Education Awareness and Outreach

The Board and each school will endeavour to increase education, awareness, and outreach, to engage all members of the school community in supporting efforts to deal with inappropriate student behaviour, including bullying.

Communications with the school community will include the following Ministry of Education definition of bullying as defined in section 1 of the Education Act


the behaviour is intended by the pupil to have the effect of, or the pupil ought to know that the behaviour would be likely to have the effect of,



causing harm, fear or distress to another individual, including physical,psychological, social or academic harm, harm to the individual’s reputation or harm to the individual’s property, or

creating a negative environment at a school for another individual, and


the behaviour occurs in a context where there is a real or perceived power imbalance between the pupil and the individual based on factors such as size, strength, age, intelligence, peer group power, economic status, social status, religion, ethnic origin, sexual orientation, family circumstances, gender, gender identity, gender expression, race, disability or the receipt of special education (“intimidation”).

For the purposes of the definition of “bullying” above, behaviour includes the use of any physical, verbal, electronic, written or other means.


For the purposes of the definition of “bullying” above, bullying includes bullying by electronic means (commonly known as cyber-bullying), including, 




creating a web page or a blog in which the creator assumes the identity of another person; 

impersonating another person as the author of content or messages posted on the internet; and

communicating material electronically to more than one individual or posting material on a website that may be accessed by one or more individuals.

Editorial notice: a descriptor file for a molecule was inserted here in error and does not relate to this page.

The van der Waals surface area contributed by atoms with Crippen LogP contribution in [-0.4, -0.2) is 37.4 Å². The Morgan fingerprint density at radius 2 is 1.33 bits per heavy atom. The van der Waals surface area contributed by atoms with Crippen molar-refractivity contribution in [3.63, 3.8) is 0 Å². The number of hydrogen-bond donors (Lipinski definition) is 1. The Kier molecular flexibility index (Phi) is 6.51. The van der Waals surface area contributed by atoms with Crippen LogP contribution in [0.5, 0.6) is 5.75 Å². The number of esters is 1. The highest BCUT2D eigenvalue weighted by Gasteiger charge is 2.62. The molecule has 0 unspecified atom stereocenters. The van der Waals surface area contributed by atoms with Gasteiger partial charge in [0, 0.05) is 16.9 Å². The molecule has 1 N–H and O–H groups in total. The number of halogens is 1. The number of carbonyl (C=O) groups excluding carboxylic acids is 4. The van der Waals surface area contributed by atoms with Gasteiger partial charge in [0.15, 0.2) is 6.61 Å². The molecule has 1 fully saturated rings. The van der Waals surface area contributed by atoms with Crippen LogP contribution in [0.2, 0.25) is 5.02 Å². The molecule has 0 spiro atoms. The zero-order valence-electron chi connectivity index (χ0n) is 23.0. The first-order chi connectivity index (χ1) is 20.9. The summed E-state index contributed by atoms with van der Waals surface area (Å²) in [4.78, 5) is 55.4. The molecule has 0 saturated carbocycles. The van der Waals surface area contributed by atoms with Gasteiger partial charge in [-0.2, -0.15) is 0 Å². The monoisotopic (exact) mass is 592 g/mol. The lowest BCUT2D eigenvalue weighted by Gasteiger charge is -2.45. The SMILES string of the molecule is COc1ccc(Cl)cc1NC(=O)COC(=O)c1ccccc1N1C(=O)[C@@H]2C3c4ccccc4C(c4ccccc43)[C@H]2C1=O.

The Board and schools will strive to:

  • Identify different types of bullying, including cyber-bullying.
  • Understand the myths and realities of bullying behaviour.
  • Identify bullying and how it is different from conflict, aggression and teasing.
  • Understand power, peer dynamics and relationships.
  • Identify how biases, prejudice and hate can lead to bullying.
  • Identify different signs and underlying factors of bullying, such as body image, racism, sexism, homophobia, disability, etc.

In addition, each school should take the following steps:

  • Understand a “whole school approach” and the importance of everyone contributing to a positive school climate for student achievement, success and well-being.
  • Understand the factors that contribute to a safe, inclusive, caring and accepting school climate.
  • Identify ways to make students aware of how they can help prevent and respond to bullying.
  • Identify ways that students and parents can safely report incidents of bullying.
  • Identify ways to engage parents in conversations about preventing bullying and promoting a positive school climate.
  • Reach out to parents and the broader school community to promote safe, caring, inclusive school environments.
  • Reflect on our relationships and interactions, and focus on promoting healthy relationships using a variety of strategies.
  • Become knowledgeable about community partners and resources available in the community.
  • Communicate and share with the school community, all related policies and procedures.  These include the school board and school Code of Conduct, equity and inclusive education policy and guidelines for religious accommodations, procedures to address incidents of discrimination, progressive discipline approach, and bullying prevention and intervention plans and strategies.